Pro-Moscow protesters seize arms in Ukraine, declare republic
Pro-Moscow protesters in eastern Ukraine have seized arms in one city and declared a separatist republic in another, in moves Kiev described as part of a Russian-orchestrated plan to justify an invasion to dismember the country.
Kiev said the overnight seizure of public buildings in three cities in eastern Ukraine's mainly Russian-speaking industrial heartland were a replay of events in Crimea, the Black Sea peninsula Moscow seized and annexed last month.
"An anti-Ukrainian plan is being put into operation ... under which foreign troops will cross the border and seize the territory of the country," Prime Minister Arseny Yatseniuk said in public remarks to his cabinet. "We will not allow this."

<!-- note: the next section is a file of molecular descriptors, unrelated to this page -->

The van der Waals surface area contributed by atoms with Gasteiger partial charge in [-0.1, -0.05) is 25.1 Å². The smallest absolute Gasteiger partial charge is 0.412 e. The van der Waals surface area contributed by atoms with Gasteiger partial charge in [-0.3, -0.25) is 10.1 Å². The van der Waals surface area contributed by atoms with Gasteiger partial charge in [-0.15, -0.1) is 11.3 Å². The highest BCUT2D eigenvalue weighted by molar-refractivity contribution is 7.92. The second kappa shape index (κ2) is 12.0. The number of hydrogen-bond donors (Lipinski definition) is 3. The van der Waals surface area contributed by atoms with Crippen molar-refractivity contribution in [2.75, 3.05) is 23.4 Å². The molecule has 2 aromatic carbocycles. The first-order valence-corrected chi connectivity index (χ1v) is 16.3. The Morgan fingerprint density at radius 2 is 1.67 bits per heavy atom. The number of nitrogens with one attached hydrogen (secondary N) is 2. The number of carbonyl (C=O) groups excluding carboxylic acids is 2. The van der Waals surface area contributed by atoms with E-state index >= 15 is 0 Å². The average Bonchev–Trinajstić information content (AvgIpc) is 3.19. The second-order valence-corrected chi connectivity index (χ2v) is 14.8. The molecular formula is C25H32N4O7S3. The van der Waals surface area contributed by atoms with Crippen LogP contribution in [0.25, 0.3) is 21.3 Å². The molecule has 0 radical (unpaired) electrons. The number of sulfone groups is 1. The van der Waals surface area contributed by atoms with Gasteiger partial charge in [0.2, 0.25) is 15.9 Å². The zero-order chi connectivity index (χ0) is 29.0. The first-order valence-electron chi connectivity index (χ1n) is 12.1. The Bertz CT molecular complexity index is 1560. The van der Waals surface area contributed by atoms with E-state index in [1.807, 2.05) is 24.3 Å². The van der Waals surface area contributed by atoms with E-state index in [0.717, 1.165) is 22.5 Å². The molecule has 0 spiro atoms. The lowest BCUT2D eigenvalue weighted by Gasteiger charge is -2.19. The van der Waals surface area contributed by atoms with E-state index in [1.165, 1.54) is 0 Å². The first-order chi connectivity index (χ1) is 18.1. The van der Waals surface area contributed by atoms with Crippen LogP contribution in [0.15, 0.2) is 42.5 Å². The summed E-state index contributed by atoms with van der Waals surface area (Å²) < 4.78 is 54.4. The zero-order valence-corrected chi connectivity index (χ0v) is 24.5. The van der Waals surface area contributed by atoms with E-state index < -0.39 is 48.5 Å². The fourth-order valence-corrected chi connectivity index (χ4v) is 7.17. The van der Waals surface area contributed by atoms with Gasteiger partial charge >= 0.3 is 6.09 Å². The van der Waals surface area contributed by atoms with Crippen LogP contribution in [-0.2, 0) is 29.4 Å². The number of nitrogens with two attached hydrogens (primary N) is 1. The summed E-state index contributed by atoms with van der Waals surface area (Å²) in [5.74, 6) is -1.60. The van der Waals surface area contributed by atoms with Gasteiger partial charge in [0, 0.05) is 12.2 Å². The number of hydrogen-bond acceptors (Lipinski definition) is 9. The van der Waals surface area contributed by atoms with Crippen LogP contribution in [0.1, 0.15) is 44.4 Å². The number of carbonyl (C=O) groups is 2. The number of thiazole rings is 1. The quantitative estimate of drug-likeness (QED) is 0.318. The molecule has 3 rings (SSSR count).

Pro-Russian protesters seized official buildings in the eastern cities of Kharkiv, Luhansk and Donetsk last night, demanding that referendums be held on whether to join Russia like the one that preceded Moscow's takeover of Crimea.
Acting President Oleksander Turchinov, in a televised address to the nation, said Moscow was attempting to repeat "the Crimea scenario". He added that "anti-terrorist measures" would be deployed against those who had taken up arms.
US Secretary of State John Kerry told Russian Foreign Minister Sergei Lavrov in a phone call that Washington was watching events in eastern Ukraine with great concern and any further moves by Moscow to destabilize Ukraine would "incur further costs for Russia."
Kerry "called on Russia to publicly disavowed the activities of separatists, saboteurs and provocateurs" in Ukraine, the State Department said. The two discussed convening direct talks in the next 10 days between Ukraine, Russia, the United States and the European Union to defuse tensions.